In “Cooked: A Natural History of Transformation,” Michael Pollan explores the previously uncharted territory of his own kitchen. Organized by sections that each delve into one of the four elements (earth, water, air, and fire), he uses their power to transform the stuff of nature into delicious eats and drinks. Pollan learns how to grill with fire, cook with liquid, bake bread, and ferment everything from cheese to beer.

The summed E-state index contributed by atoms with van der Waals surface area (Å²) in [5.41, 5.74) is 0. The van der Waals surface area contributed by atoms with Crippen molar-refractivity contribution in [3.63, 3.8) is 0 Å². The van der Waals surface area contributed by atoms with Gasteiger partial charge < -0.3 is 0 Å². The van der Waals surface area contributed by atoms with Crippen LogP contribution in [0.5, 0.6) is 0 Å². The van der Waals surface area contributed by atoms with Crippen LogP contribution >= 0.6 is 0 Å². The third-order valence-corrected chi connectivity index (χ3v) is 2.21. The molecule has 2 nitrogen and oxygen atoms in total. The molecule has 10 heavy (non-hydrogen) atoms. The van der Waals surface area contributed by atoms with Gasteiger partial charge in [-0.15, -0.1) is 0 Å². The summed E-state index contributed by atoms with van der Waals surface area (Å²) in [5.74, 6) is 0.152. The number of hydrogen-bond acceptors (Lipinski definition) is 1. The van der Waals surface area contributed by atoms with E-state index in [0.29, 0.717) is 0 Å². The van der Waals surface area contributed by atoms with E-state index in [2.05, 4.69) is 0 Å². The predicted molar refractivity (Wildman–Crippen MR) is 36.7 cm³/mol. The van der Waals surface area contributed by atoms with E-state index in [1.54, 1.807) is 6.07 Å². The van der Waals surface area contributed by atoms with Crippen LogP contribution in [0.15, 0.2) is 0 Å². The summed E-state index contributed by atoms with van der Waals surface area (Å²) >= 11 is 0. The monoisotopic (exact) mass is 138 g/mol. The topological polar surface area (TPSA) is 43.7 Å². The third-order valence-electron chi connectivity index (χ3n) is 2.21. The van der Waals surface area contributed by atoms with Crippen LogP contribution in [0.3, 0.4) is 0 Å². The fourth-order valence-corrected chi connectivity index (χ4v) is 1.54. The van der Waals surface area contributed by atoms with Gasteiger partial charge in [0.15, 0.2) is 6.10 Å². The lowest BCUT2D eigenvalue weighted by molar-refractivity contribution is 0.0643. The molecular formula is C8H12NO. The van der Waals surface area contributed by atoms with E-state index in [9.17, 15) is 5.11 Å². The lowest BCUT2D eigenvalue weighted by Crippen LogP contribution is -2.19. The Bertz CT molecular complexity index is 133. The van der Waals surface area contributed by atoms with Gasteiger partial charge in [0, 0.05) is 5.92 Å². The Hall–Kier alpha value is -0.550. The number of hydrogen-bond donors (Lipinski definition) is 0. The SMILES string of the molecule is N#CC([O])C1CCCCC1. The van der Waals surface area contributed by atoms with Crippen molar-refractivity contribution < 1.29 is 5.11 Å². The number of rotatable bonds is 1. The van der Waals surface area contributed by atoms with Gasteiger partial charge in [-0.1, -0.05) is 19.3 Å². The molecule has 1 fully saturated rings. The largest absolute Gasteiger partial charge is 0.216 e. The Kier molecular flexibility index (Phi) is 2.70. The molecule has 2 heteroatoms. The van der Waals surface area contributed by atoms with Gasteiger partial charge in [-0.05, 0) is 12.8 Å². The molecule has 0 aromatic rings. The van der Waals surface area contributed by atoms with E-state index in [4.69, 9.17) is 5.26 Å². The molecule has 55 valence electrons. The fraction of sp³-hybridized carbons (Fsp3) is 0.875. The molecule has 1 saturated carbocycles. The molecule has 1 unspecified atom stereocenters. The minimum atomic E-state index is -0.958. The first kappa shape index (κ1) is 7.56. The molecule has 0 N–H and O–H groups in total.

The reader learns along Pollan’s journey, with lessons eventually moving beyond cooking and investigating how cooking involves us in webs of social and ecological relationships.
Ultimately the food expert makes the case that in addition to the undermined relationships and environmental impacts, relying on corporations to process our food means we consume large quantities of fat, sugar, and salt. “Cooked” argues that taking back control of cooking is nothing short of a personal and societal revolution.